“Sewing environmental justice into African-American sweet grass basket-making in the South Carolina Low country.” Southeastern Geographer. 2011; with P. Hurley and B. Grabbatin. (Outstanding Article 2011)
“Resistant place identities in rural Charleston County, South Carolina: Cultural, Environmental, and Racial Politics in the Sewee to Santee Area.” Human Ecology Review. Summer 2009; with Cassandra Johnson and Patrick Hurley.
“Dodging Alligators, Rattlesnakes, and Backyard Barbeques: A Political Ecology of Sweetgrass Basketmaking and Conservation in the South Carolina Lowcountry, USA “ GeoJournal. Spring 2010; with Patrick T. Hurley.
“Finding a ’disappearing’ resource: Rural gentrification and the ‘fringe ecologies’ of sweetgrass basket-making in the SC Lowcountry. The Professional Geographer Fall 2008; with Patrick Hurley, Norm Levine, and Marianne Burke.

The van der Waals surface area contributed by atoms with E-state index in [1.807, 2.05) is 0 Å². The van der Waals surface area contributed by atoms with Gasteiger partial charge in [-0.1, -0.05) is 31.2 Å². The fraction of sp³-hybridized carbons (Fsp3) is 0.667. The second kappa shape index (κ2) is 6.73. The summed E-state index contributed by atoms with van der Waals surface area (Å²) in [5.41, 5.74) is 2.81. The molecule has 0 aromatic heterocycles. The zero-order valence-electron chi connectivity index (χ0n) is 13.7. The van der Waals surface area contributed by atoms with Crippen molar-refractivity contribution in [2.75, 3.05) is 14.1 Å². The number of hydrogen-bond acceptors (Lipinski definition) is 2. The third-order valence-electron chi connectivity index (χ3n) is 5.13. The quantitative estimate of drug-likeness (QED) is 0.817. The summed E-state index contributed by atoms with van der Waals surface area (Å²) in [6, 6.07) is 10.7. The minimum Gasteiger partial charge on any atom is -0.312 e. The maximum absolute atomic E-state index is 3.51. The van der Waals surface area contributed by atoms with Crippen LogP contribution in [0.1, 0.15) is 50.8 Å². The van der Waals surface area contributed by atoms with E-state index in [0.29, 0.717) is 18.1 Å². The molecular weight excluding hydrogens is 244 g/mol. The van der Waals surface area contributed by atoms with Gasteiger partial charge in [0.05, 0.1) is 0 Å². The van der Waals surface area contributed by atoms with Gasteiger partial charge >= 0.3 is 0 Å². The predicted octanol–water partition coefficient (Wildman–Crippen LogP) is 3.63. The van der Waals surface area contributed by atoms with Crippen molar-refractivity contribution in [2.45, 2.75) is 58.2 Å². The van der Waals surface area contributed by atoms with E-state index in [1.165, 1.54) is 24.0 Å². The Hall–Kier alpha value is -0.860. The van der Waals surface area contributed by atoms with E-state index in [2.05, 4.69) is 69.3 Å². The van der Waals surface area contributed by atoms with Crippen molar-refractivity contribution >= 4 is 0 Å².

“Practical seed source selection for restoration projects in an urban setting: tallgrass prairie, serpentine barrens, and coastal habitat examples." Urban Habitat. Summer 2008; with Danny Gustafson and Roger Anderson.
“The Use of Focus Groups in Assessing Ethnic and Racial Concerns about Nuclear Waste Cleanup” in The Promise and the Peril of Public Participation. 2009. Frans H.J.M. Coenen, Ed. Springer Publications.
Broad Research Agenda
My research examines sustainability decision-making, perceptions, and communications. I examine stakeholder views, engagement, and actions. I have a long-standing interest in environmental risk and justice and mixed methods (qualitative and quantitative; what I term environmental ethnography) approaches to exploring local community-based research problems.
Principal Investigator for external grants totaling over 1 million dollars, and Co-PI for institutional grants totaling over 3 million dollars.